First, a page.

Kidney Cancer in Childhood: Symptoms and Causes
Talking about kidney cancer in childhood can be very disheartening. However, it’s a treatable disease. Most children who suffer from it survive and live a normal life.
Kidney cancer in childhood
Cancer occurs when malignant cells multiply out of control in the body. The most common type of kidney cancer in childhood is called Wilms tumor or nephrolastoma. It’s solid and forms in the immature kidney tissue.
Despite being a single lesion, it can affect both kidneys. This is known as bilateral tumors.
In other cases, it can be multifocal, which is where there are several lesions in the same kidney. Also, it’s a health problem that affects both sexes equally.
Possible causes of kidney cancer in childhood
Specialists still don’t know what causes kidney cancer. However, it occurs frequently in children with genetic problems. The most likely are:
- Those who suffer from WAGR syndrome, mental disabilities, malformations of the genitourinary system, and eyes without irises.
- Denys-Drash Syndrome. Also, those with genital anomalies and nephropathy.
- Children suffering from Beckwith-Wiedemann syndrome or enlargement of abdominal organs, like the pancreas, liver, or adrenal gland. It could also be related to umbilical hernia, or only having half of the body or tongue.
- Family history of kidney cancer.
- Problems with the urinary tract.
- Tuberous sclerosis. This is where there are fatty cysts on the kidney.
- Medullary cancer of the kidney, renal cell cancer, or leiomyomatosis.
Symptoms that are usually common
At the beginning, there are usually no symptoms until you feel a swollen lump in your child’s belly. In addition, your child might have abdominal discomfort, nausea, vomiting, lack of appetite or constipation. He might also have blood in the urine and high blood pressure.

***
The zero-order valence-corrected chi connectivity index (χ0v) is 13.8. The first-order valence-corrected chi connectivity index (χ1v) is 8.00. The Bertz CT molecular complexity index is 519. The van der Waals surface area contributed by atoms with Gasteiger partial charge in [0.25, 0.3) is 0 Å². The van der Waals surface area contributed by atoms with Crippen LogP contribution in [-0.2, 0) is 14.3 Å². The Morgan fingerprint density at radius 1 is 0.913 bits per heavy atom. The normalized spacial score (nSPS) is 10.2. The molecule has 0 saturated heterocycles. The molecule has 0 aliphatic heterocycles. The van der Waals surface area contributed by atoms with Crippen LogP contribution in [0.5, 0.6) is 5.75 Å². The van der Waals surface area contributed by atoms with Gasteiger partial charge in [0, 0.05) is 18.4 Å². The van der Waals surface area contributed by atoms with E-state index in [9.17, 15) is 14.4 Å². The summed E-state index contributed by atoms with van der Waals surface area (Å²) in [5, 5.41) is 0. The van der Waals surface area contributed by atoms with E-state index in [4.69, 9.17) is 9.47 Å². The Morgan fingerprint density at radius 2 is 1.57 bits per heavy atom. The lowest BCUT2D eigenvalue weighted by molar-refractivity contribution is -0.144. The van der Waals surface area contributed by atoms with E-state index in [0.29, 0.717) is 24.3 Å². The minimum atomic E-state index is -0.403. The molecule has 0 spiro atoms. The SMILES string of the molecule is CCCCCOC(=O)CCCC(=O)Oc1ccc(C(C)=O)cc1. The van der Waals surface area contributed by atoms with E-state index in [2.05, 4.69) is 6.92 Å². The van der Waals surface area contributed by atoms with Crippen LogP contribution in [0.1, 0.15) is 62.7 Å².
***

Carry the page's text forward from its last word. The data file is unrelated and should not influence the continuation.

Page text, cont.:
If your child has kidney cancer in childhood, he might also have fevers for no apparent reason, feel tired, chest pain and weight loss. If the tumor spreads to the liver or lungs, the signs are different. Some of them are abdominal pain, cough, respiratory problems, and coughing up blood.
How to diagnose cancer
To diagnose kidney cancer in childhood, doctors will perform a physical examination to determine a child’s general health status. They will collect data on health history and habits. They’ll also do an RSC or complete blood count, along with biochemical blood studies and urinalysis.
Additionally, they’ll do an ultrasound on your child’s abdomen. That way, they’ll know the location, size, and other characteristics of the mass. It’s completely pain-free and doesn’t involve radiation.
If the results aren’t clear, they’ll also do a CAT scan, in addition to chest X-ray. They do this procedure to detect any metastasis of the disease.
You can also have a CT scan to take images of the abdomen, throat and pelvis from different angles. Another method specialists might do is an MRI. This procedure uses a magnet as well as radio waves and a computer to create images of the inside of the body.
If the specialist requests it, they’ll do a biopsy of the tumor and puncture it with a needle to remove cells or tissue to analyze.
Different possible treatments
The treatment will depend on the types of cells and severity that make up the tumor.
- Internal or external radiation to prevent or eliminate cancer cells by energy or radiation.
- When it just affects a single kidney, doctors use a combination of chemotherapy and IV drugs. They apply it before and after surgery, where they remove everything together.
- Stimulant substances can be used to naturally restore the body’s defenses against cancer. This is called biological therapy.
- Another method is high doses of chemotherapy to rescue stem cells. It’s an option to restore blood cells at the end of chemotherapy.
- Targeted therapy helps get rid of only cancer cells without harming normal and healthy cells.
However, some of these treatments can cause side effects for months. They can be kidney or heart problems, mood swings, thinking and learning difficulties, and even new types of cancer.
If you notice that your child has specific symptoms of kidney cancer in childhood, you should immediately call your doctor. If it’s positive and shows how far along it is, it’s important to talk about what treatment your child will need and the possible side effects.It might interest you...
All cited sources were thoroughly reviewed by our team to ensure their quality, reliability, currency, and validity. The bibliography of this article was considered reliable and of academic or scientific accuracy.
- American Academy of Family Physicians. Recognition of Common Childhood Malignancies. Am Fam Physician; 61:2144-54. The Alliance for Radiation Safety in Pediatric Imaging’s “Image Gently” Campaign
- MedlinePlus. «Tumore de Wilms». Enciclopedia médica en español
- Rojas, V. & Pérez, Y. L. Cáncer Infantil: una visión panorámica. Revista PsicologiaCientifica.com, 13(19)